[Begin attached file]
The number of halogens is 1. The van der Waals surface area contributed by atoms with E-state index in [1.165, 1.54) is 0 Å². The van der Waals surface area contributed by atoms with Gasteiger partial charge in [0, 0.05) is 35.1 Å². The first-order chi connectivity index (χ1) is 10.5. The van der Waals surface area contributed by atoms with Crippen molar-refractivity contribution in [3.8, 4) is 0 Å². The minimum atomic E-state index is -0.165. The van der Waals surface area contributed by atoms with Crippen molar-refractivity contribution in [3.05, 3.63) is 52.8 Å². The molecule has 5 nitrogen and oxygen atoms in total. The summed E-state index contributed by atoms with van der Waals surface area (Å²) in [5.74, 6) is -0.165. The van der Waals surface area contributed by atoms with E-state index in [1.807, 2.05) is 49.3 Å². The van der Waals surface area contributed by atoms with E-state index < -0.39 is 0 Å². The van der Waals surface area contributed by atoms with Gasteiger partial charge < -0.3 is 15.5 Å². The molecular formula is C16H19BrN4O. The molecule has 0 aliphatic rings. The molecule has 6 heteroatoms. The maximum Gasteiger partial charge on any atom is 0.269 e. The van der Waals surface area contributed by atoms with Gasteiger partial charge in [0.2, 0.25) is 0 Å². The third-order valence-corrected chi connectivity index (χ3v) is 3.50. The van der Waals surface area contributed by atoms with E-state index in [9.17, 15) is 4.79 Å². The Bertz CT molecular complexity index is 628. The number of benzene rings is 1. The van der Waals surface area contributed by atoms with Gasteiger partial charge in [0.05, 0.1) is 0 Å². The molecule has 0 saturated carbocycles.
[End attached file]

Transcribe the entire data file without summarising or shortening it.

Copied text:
The number of halogens is 1. The van der Waals surface area contributed by atoms with E-state index in [1.165, 1.54) is 0 Å². The van der Waals surface area contributed by atoms with Gasteiger partial charge in [0, 0.05) is 35.1 Å². The first-order chi connectivity index (χ1) is 10.5. The van der Waals surface area contributed by atoms with Crippen molar-refractivity contribution in [3.8, 4) is 0 Å². The minimum atomic E-state index is -0.165. The van der Waals surface area contributed by atoms with Crippen molar-refractivity contribution in [3.05, 3.63) is 52.8 Å². The molecule has 5 nitrogen and oxygen atoms in total. The summed E-state index contributed by atoms with van der Waals surface area (Å²) in [5.74, 6) is -0.165. The van der Waals surface area contributed by atoms with E-state index in [1.807, 2.05) is 49.3 Å². The van der Waals surface area contributed by atoms with E-state index < -0.39 is 0 Å². The van der Waals surface area contributed by atoms with Gasteiger partial charge < -0.3 is 15.5 Å². The molecular formula is C16H19BrN4O. The molecule has 0 aliphatic rings. The molecule has 6 heteroatoms. The maximum Gasteiger partial charge on any atom is 0.269 e. The van der Waals surface area contributed by atoms with Gasteiger partial charge in [0.2, 0.25) is 0 Å². The third-order valence-corrected chi connectivity index (χ3v) is 3.50. The van der Waals surface area contributed by atoms with E-state index in [9.17, 15) is 4.79 Å². The Bertz CT molecular complexity index is 628. The number of benzene rings is 1. The van der Waals surface area contributed by atoms with Gasteiger partial charge in [0.05, 0.1) is 0 Å². The molecule has 0 saturated carbocycles.